Fall 2018

- The Combinatorics Seminar meets on Fridays in Snow 408 from 4-5pm.
- Please contact Jeremy Martin or Federico Castillo if you are interested in speaking.
- Good general seminar-attending advice, especially for graduate students: The "Three Things" Exercise for getting things out of talks by Ravi Vakil
- A good general resource (which we may use this semester):
*A Combinatorial Miscellany*by Anders Björner and Richard Stanley

**Friday 8/24**

Organizational Meeting

**Friday 8/31**

Federico Castillo

*What is... Cohen-Macaulayness?*

**Friday 9/7**

Marge Bayer

*Matching Complexes*

**Friday 9/14**

Jeremy Martin

*What is... a combinatorial Hopf algebra?*

**Friday 9/21**

Joseph Doolittle

*Reconstructing Spheres and Polytopes*

__Abstract:__ We investigate the historical progress of the problem of determining all faces of a sphere from partial information, starting in 1916 through the modern day. As we progress through the results, we will also build up the needed tools to understand their proofs, culminating in a counterexample which disproves the strongest possible version of a conjecture made in 1960. While one conjecture falls, it leaves behind a new technique which may solve the crown jewel of this area, that simplicial spheres are reconstructible from their facet-ridge graph.

**Friday 9/28**

Ken Duna

*An Introduction to Graph Spectra*

__Abstract:__ I will wax poetic on the spectra of various matrices associated with graphs. As well, we will briefly discuss cospectrality with respect to certain matrices.

**Friday 10/5**

Kate Lorenzen (Iowa State University)

*Constructions of distance Laplacian cospectral graphs*

__Abstract:__ Graphs are mathematical objects that can be embedded into matrices. Two graphs are cospectral if they have the same set of eigenvalues with respect to a matrix. In this talk, we discuss two constructions of cospectral graphs for the distance Laplacian matrix. The first uses vertex twins which have predictable eigenvectors and eigenvalues in the distance Laplacian. The second develops a relaxation of twins called vertex cousins. This second construction produces the only pair of bipartite distance Laplacian cospectral graphs on eight vertices.

**Friday 10/12**

No seminar (Fall Break)

**Friday 10/19**

Emma Christensen

*What is... a generalized permutohedron?*

**Friday 10/26**

Kevin Marshall

*Security Games on Matroids*

__Abstract:__ We consider a game originally played on graphs that
easily generalizes to matroids. The game involves two players called
Bob and Eve. Simultaneously Bob chooses a basis of a given matroid and
Eve chooses a ground set element of the same matroid. Eve wins if she
picks an element of Bob's basis otherwise Bob wins. We consider which
strategies maximize Bob's chances of winning. The solution to this was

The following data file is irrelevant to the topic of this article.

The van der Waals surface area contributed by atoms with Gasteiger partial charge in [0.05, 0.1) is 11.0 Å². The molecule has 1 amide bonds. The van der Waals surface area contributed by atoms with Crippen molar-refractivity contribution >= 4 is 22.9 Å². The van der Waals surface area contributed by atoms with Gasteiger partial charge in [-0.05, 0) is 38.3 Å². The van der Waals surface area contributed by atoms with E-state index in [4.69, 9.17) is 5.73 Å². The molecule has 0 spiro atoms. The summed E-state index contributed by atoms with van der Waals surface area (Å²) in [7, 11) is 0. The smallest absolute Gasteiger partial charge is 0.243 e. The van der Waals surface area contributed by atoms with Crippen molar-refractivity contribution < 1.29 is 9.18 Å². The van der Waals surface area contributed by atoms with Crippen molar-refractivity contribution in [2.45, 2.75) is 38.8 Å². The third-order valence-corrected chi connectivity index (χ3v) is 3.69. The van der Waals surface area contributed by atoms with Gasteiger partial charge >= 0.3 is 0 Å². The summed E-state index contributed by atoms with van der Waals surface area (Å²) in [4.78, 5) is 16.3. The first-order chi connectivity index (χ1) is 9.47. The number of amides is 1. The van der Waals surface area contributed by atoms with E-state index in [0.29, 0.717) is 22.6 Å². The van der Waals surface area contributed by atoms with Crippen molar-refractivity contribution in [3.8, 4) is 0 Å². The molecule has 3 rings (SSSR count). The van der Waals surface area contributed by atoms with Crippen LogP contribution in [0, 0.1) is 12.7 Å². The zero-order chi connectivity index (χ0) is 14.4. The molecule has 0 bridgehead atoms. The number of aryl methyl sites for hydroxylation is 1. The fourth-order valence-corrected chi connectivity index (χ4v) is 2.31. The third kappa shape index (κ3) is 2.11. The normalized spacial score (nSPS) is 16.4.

shown for the graph case by Gueye, Walrand, and Anantharam in 2011. In
2016 a solution to the more general matroid case was given by
Szeszlér.

**Friday 11/2**

No seminar

**Friday 11/9**

Ken Duna

*Fun with the Vertical Strip Conjecture, SNN's, and Truncated Cubes*

**Friday 11/16**

Jason Clemens (Wichita State University)

*Modulus on Graphs with a Focus on Spanning Tree Modulus*

__Abstract:__ The concept of conformal modulus was originally
developed in complex analysis, but the construction of discrete modulus
is quite similar. This talk will focus on the development of the modulus
of a family of objects on a graph. With the family of spanning trees, it
will be shown that the 2-Modulus problem is related to a number of other
interesting problems. For example, through the concept of blocking
duality, spanning tree modulus is strongly connected to the modulus of a
transverse family of objects, the feasible partitions. The solution to
either of these problems immediately yields the solution of the other.
From a probabilistic viewpoint, spanning tree modulus is related to
problems involving random spanning trees. Finally, this talk will cover
a greedy approach to computing spanning tree modulus, and hence gives a
solution to all of the related problems.

**Friday 11/23**

No seminar (Thanksgiving)

**Friday 11/30**

Jay Schweig (Oklahoma State U.)

*Toric ideals, Gröbner bases, and Borel ideals, from a combinatorial perspective*

__Abstract:__We discuss toric ideals, which are non-monomial
ideals that correspond to the kernel of a natural map between two rings.
Although these ideals are typically addressed in an algebraic setting,
we'll approach them combinatorially, showing how certain properties
(such as having a Gröbner basis) is equivalent to a question about a
family of graphs. We will also apply these techniques to certain Borel
ideals. This talk will be accessible to graduate students, and I won't
assume prior knowledge of any of the objects in the title.

**Friday 12/7** (Stop Day)

Joseph Doolittle

*What is... a Grassmannian?*

**Tuesday 12/11, 10:30am-1:00pm**

Math 824 Project Presentation Day

Here's our potential list of speakers and "What is..." topics (subject to change):

- Dylan - universal algebra
- Emma - generalized permutohedra
- Federico - Cohen-Macaulayness
- Jeremy - root systems, E_8
- Joseph - Grassmannian
- Ken - Cayley graphs
- Kevin - Borel-fixed ideals
- Mark - Polya's theorem

For seminars from previous semesters, please see the KU Combinatorics Group page.

Last updated Fri 11/2/18